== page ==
Underwater robots evolve, teach us about nature

Jun 18, 2013

Robots are everywhere these days. They’re working in factories, and are the focus of student competitions. They are also teaching us about nature, especially in the case of robotic fish.

It might seem a little Hollywood to talk about "robo-fish." And as an engineering professor, Kristi Morgansen is a little shy about that.

“We usually call them fish robots, or robotic fish,” she said.

The robotic fish Morgansen invented are about the size of a salmon and shaped like one, in a crude way. They’re made from metal and plastic screwed together, with the sophisticated parts on the inside.

Credit University of Washington

“It has this pressure sensor on the side, and on the inside, it has a compass. It can make its way around and sense its own environment," said doctoral student Jake Quenzer who works with Morgansen in her lab at the University of Washington School of Engineering. "And using the programs we have already installed on it, it can go places and interact with other fish.”

The closest living relative to these robots is a tuna, because of the way it moves, with a stiff body and a powerful tail that swings from side to side. Morgansen says her goal was to figure out how to make something that maneuvers like a fish.

“So  they have a flapping tail and they have flapping pectoral fins," she said. “The idea was to come up with something that’s more agile than what can be done with propellers.”

The original prototype had carbon fiber pins and panels.
The original prototype had carbon fiber pins and panels.
Credit University of Washington

Propellers are what you typically see on an underwater vehicle. Those are more like submarines or submersibles, and are often used for industrial purposes. But things get caught in propellers, and they're noisy. And fish do better, Morgansen says, when there are obstacles.

"We’re thinking of running them around docks or in caves, where you really have to be maneuverable," she said.

Morgansen's approach is to take inspiration from a tuna-style fish, to come up with new engineering designs, which is her specialty. Other researchers say robotic fish can actually teach us about how nature works. 

For biologist John Long, robots are a means to study how evolution works. One of the problems with studying fossils, he says, is that you can never see how the creature actually looked in motion. And with fish, even existing species are hard to study in the wild. 

One of his best examples is a robot based on prehistoric beasts called plesiosaurs. The skeletons of these Jurassic creatures look like the model for a Loch Ness-style sea monster, with a long neck and a jaw like an alligator.

"They were 40 feet long, they were the top predators, and they were swimming by flapping four flippers," said Long, who wrote a book on the topic, called Darwin's Devices.  He teaches at Vassar College in New York and was in Seattle to meet with a local robotics company, Coroware of Kirkland.

They were the most fearsome thing in the Jurassic oceans, and if they could rule the seas with four flippers, Long asks, why don’t we see any species living using four flippers in the water? Having four flippers seems better than two—like having four motors. If a design works well in nature, evolution tends to repeat it.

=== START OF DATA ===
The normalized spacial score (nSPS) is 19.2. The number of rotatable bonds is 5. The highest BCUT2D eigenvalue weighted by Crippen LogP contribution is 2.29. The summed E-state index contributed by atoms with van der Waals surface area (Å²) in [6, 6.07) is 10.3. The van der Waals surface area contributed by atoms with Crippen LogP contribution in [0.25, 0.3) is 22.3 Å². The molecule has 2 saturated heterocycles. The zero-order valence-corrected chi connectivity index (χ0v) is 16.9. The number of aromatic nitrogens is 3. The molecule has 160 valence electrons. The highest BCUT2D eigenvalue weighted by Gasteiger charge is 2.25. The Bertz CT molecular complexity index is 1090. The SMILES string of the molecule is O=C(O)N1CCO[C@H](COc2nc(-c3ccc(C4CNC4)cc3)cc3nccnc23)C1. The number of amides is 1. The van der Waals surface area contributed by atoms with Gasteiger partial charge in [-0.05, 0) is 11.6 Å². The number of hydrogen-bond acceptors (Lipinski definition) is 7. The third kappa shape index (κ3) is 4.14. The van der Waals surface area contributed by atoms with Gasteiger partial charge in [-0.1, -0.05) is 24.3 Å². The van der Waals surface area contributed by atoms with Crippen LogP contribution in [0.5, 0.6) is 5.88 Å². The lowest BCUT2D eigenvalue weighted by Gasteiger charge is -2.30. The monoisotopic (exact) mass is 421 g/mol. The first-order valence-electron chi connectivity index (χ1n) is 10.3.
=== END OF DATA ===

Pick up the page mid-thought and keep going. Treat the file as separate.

He looked at modern marine creatures that have flippers: Ssa lions, seals, sea turtles. They all tend to use just two of their flippers.

Long’s team built a robot to investigate. It looks vaguely like a turtle, but they call it Madeleine because it’s body is shaped like the French madeleine cakes. They could put Madeleine in the water and learn about the benefits and challenges of swimming with four flippers, as well as what style of swimming would make the robot go faster or slower.

This photo shows the test tank facility for the robotic fish.
This photo shows the test tank facility for the robotic fish.
Credit University of Washington

They found robot Madeleine uses four flippers if she wants to accelerate. But once she gets to cruising speed, she might as well just use two flippers, says Long, because it's much more efficient than having to use all four motors.

Most of today’s marine creatures do have to spend a lot of time cruising long distances. So, that might be why modern animals have two dominant flippers; they travel far to find food.

On the other hand, Long says the robot turned out to have some unique abilities of its own. Madeline is very maneuverable and that’s great for trying to find your way thru crashing waves, he says.

A company called iRobot bought the rights to Madeleine’s design. They say it was the first amphibious robot, which can crawl on the beach and maneuver in the surf. That might be useful for the U.S. Navy, which is the major funder for most robotic fish research.

Other robo-fish spinoffs can be found tracking pollution in the oceans, or exploring the deep-seas for mining.

Scientists around the world are studying fish that seem to hover in place, using a vibrating fin; fish with powerful tails, such as sharks; and schools of robotic fish that communicate with each other to explore new places. 

They’re not as smart as dolphins, but perhaps they'll prove more useful for humans.

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This weekend, student robot teams from around the world will be at the Federal Way Aquatics Center for an underwater robotics competition. This year’s challenge is to create a robot that can deliver scientific instruments to the ocean floor off the Washington coast and connect them to underwater wiring.

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